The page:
So long as we continue to believe in the objective reality of a separate world, we have not really woken up! The bottom line, with respect to this third objection, is that the experience of an external world does not mean that the world is real. Of course, we assume that it does, but an assumption is no proof at all.

If objects of both waking and dream worlds are unreal, that must include the people who inhabit them also, including the waker and the dreamer! If this is the case, it is denying the reality of the knower as well as the known. But this makes no sense as there has to be someone who is doing the denying! So who is it who sees or imagines these two worlds (K.2.11)?

This question highlights the danger of choosing the wrong word. Gaudapada actually uses the word vaitathya for the word translated here as ‘unreal’ but this should be regarded as a synonym for mithyA. The objects of the world are not unreal. Try walking in front of an oncoming car to demonstrate this! The objects (of both states) have reality relative to that state. What they do not have is absolute reality. Their reality depends upon I, the observer. That is I, the ultimate observer – Consciousness – not I, the separate person, which is equally mithyA. I, the waking person, cannot have absolute reality because I disappear, to be replaced by the dreamer or sleeper, when I go to sleep. I, the ego, also has only relative reality.

Gaudapada provides a preliminary answer to this question of who sees the worlds in K2.12, and introduces the concept of mAyA, which was mentioned in the introduction. He says that the scriptures tell us that it is the non-dual Self that ‘imagines’ itself and cognizes objects, by the power of its own mAyA. There is only the non-dual Self, or Consciousness. But he is suggesting here that this Self effectively creates a world, together with conscious beings to inhabit it, out of Itself. And, looking out at the world through the eyes of these beings, this Self ‘forgets’ that it is everything.

In fact, the ‘knower’ is not the original Consciousness but Consciousness ‘reflected’ in the mind of the observer. And we should never forget that all of this is really mithyA, like the snake misperceived in the rope.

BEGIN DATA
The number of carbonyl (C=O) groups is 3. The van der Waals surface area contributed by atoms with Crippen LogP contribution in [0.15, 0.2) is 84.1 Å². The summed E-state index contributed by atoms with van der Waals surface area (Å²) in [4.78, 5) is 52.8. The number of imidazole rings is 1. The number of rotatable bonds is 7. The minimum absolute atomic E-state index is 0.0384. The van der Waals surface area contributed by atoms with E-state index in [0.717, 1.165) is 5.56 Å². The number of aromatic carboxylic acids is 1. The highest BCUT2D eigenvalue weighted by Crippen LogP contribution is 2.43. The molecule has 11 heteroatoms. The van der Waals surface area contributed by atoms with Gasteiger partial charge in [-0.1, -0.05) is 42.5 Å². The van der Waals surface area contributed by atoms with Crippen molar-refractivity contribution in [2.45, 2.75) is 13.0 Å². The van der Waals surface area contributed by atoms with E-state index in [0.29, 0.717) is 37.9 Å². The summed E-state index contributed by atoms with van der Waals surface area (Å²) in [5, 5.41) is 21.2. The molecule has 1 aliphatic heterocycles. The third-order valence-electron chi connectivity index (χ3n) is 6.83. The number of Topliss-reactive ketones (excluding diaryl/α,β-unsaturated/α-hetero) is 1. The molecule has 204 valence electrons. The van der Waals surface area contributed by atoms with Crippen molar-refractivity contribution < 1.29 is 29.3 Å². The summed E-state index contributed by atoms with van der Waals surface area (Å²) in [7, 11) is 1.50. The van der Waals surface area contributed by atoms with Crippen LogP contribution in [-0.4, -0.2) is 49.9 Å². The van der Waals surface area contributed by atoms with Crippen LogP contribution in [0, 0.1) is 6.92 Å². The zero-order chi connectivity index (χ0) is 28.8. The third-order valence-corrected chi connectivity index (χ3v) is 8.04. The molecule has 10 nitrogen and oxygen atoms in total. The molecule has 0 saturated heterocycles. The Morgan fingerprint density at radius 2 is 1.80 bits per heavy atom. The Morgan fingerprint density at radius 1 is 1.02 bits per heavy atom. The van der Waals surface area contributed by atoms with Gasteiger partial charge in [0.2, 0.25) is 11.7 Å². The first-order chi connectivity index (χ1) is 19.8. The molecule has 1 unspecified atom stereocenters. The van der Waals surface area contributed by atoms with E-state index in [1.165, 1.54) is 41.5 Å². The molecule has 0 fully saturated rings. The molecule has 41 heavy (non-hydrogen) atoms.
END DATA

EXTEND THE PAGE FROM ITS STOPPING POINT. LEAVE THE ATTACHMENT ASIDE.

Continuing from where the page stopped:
It does, indeed, sound fantastical. And yet this is precisely what happens when I the waker go to sleep and dream! Whilst dreaming, I fully believe that I am in a complex, fully populated world of others; and yet everything is produced in my own mind, by itself, out of itself. The apparent plurality is self-delusion. Relatively speaking the waking world is no different. None of it has independent, substantial reality; it is all only name and form of myself, turIya.

Who-I-really-am is not the waker, which is Consciousness identified with this material body and believing in a separate gross universe. Both body and world effectively disappear when I go to sleep. And I am not the dreamer, which is Consciousness identified with the mentally created subtle body and dream world. These creations disappear when I wake up or go into deep sleep. The reality is that I am the Consciousness which is doing the identifying; that which is present throughout all of the three states and which does not change.

When I enter the dream, I (now the dreamer I) forget all about the waker I, believing that I am now completely awake in this mentally created dream world. And when I enter deep sleep, I forget both. All these experiences come and go but I, as Consciousness, remain unchanging as that in which they all arrive and depart. They are transient and their reality is relevant only to the ‘I’ which temporarily rules in that particular state. I, as Consciousness, am the only absolute reality. Recall again the metaphor of the actor playing several roles.